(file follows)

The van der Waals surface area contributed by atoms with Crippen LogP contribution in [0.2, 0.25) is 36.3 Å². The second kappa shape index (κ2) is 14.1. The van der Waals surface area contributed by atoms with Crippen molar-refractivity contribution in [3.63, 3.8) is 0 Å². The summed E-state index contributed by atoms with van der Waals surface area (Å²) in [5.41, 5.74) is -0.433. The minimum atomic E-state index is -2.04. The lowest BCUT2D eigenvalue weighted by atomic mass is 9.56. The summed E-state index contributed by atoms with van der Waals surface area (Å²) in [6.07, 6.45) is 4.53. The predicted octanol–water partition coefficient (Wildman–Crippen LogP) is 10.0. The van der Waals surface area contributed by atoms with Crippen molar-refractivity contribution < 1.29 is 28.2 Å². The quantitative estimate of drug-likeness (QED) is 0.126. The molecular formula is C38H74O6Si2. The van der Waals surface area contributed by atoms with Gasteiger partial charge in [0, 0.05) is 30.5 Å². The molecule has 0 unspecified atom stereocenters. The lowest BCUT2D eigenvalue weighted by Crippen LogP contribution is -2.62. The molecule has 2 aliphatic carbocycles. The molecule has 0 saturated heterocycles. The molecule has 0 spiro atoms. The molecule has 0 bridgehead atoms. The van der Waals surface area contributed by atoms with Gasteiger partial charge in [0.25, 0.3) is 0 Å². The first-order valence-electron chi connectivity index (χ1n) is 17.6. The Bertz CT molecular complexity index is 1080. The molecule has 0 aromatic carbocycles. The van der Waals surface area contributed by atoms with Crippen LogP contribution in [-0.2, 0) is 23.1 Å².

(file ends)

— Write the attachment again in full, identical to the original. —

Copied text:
The van der Waals surface area contributed by atoms with Crippen LogP contribution in [0.2, 0.25) is 36.3 Å². The second kappa shape index (κ2) is 14.1. The van der Waals surface area contributed by atoms with Crippen molar-refractivity contribution in [3.63, 3.8) is 0 Å². The summed E-state index contributed by atoms with van der Waals surface area (Å²) in [5.41, 5.74) is -0.433. The minimum atomic E-state index is -2.04. The lowest BCUT2D eigenvalue weighted by atomic mass is 9.56. The summed E-state index contributed by atoms with van der Waals surface area (Å²) in [6.07, 6.45) is 4.53. The predicted octanol–water partition coefficient (Wildman–Crippen LogP) is 10.0. The van der Waals surface area contributed by atoms with Crippen molar-refractivity contribution < 1.29 is 28.2 Å². The quantitative estimate of drug-likeness (QED) is 0.126. The molecular formula is C38H74O6Si2. The van der Waals surface area contributed by atoms with Gasteiger partial charge in [0, 0.05) is 30.5 Å². The molecule has 0 unspecified atom stereocenters. The lowest BCUT2D eigenvalue weighted by Crippen LogP contribution is -2.62. The molecule has 2 aliphatic carbocycles. The molecule has 0 saturated heterocycles. The molecule has 0 spiro atoms. The molecule has 0 bridgehead atoms. The van der Waals surface area contributed by atoms with Gasteiger partial charge in [0.25, 0.3) is 0 Å². The first-order valence-electron chi connectivity index (χ1n) is 17.6. The Bertz CT molecular complexity index is 1080. The molecule has 0 aromatic carbocycles. The van der Waals surface area contributed by atoms with Crippen LogP contribution in [-0.2, 0) is 23.1 Å².